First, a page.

Georgia Gov. Brian Kemp announced Wednesday that he will issue a statewide shelter-in-place order to prevent spread of the coronavirus and shut down public schools for the rest of the year.
Kemp had previously resisted calls for a statewide order for all Georgians to stay at home, saying those decisions are best left to local governments. The result has been a patchwork of ordinances that can vary widely even among neighboring communities.
The order will be published Thursday and take effect Friday through April 13, Kemp said at a news conference. And he defended his decision not to issue it earlier, saying Georgia had implemented stricter restrictions than other states and was following guidance from health professionals.
He said the state had to be more aggressive, with models showing Georgia needed more time to prepare to handle patients with the virus. He also said guidance from the U.S. Centers for Disease Control and Prevention that people could spread the virus earlier than previously thought, even when they had no symptoms, was a “game-changer.”
“We are taking action to protect our hospitals, to help our medical providers and prepare for the patient surge that we know is coming,” he said. ”This action will ensure uniformity across jurisdictions for Georgians sheltering in place and help families and businesses be able to comply with its provisions.”
The announcement came as the number of cases in the state climbed Wednesday to over 4,700, with the death toll at 154.
Kemp was not the only Republican governor in the South to reverse course Wednesday. Two other governors who had resisted statewide stay-home orders — Florida Gov. Ron DeSantis and Mississippi Gov. Tate Reeves — issued those orders on the same day.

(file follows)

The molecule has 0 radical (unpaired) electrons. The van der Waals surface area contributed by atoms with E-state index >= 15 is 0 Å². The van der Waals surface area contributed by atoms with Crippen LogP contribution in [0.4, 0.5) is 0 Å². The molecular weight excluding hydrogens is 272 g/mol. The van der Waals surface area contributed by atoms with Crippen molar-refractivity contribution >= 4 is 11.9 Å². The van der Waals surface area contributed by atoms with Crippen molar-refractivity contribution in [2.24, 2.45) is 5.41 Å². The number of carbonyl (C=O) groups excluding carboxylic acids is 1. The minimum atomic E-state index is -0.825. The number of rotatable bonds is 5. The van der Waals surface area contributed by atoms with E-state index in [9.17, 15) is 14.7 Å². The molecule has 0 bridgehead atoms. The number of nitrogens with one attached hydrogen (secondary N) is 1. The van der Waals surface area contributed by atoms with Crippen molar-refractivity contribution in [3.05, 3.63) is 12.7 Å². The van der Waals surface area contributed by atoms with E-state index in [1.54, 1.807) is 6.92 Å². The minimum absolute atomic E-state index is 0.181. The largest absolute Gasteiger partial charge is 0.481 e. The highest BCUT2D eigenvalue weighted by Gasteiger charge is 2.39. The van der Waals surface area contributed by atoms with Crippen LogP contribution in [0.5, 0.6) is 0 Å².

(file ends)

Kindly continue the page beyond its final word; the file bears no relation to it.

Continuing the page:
Meanwhile, a south Georgia hospital that has been inundated with coronavirus cases celebrated a rare positive milestone.
For the first time, Phoebe Putney Memorial Hospital in Albany on Tuesday released a patient who tested positive for the virus and had been on a ventilator in an intensive care unit. Hospital staff lined the hallway as the patient headed home after several weeks in the ICU, said Dr. Steven Kitchen, chief medical officer at the hospital.
“They were cheering. They were crying,” Kitchen said at a news conference Wednesday. “This is an event that we are hopeful is going to be repeated not only at Phoebe Putney, but across every hospital that we see.”
The hospital has had more than 50 patients with the coronavirus and is awaiting test results on another 80, according to hospital officials. Thirty-one people with the virus have died at Phoebe Putney.
Surrounding Dougherty County has 490 of the state’s coronavirus cases, second only to Fulton County in total cases, according to the state Department of Public Health.
For most people, the virus causes mild or moderate symptoms, such as fever and cough, that clear up in two to three weeks. For some, especially older adults and people with existing health problems, it can cause more severe illness, including pneumonia and death.